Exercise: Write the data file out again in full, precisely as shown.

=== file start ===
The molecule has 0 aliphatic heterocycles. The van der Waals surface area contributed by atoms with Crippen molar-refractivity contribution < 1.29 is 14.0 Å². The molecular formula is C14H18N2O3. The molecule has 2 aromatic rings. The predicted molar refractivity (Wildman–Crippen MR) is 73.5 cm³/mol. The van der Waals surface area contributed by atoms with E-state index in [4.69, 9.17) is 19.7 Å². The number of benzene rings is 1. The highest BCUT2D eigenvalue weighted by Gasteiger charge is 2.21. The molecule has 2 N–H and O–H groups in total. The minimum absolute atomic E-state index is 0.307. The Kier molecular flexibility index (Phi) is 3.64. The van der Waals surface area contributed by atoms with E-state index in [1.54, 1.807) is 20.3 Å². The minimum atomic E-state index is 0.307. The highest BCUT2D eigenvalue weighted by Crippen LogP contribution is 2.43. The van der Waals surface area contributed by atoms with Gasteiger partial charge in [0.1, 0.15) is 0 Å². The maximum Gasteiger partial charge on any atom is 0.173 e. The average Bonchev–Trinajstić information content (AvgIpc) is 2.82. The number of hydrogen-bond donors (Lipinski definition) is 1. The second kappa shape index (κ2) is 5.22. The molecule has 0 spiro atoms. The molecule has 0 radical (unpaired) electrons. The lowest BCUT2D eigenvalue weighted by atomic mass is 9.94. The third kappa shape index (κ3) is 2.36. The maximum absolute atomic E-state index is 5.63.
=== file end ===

The molecule has 0 aliphatic heterocycles. The van der Waals surface area contributed by atoms with Crippen molar-refractivity contribution < 1.29 is 14.0 Å². The molecular formula is C14H18N2O3. The molecule has 2 aromatic rings. The predicted molar refractivity (Wildman–Crippen MR) is 73.5 cm³/mol. The van der Waals surface area contributed by atoms with E-state index in [4.69, 9.17) is 19.7 Å². The number of benzene rings is 1. The highest BCUT2D eigenvalue weighted by Gasteiger charge is 2.21. The molecule has 2 N–H and O–H groups in total. The minimum absolute atomic E-state index is 0.307. The Kier molecular flexibility index (Phi) is 3.64. The van der Waals surface area contributed by atoms with E-state index in [1.54, 1.807) is 20.3 Å². The minimum atomic E-state index is 0.307. The highest BCUT2D eigenvalue weighted by Crippen LogP contribution is 2.43. The van der Waals surface area contributed by atoms with Gasteiger partial charge in [0.1, 0.15) is 0 Å². The maximum Gasteiger partial charge on any atom is 0.173 e. The average Bonchev–Trinajstić information content (AvgIpc) is 2.82. The number of hydrogen-bond donors (Lipinski definition) is 1. The second kappa shape index (κ2) is 5.22. The molecule has 0 spiro atoms. The molecule has 0 radical (unpaired) electrons. The lowest BCUT2D eigenvalue weighted by atomic mass is 9.94. The third kappa shape index (κ3) is 2.36. The maximum absolute atomic E-state index is 5.63.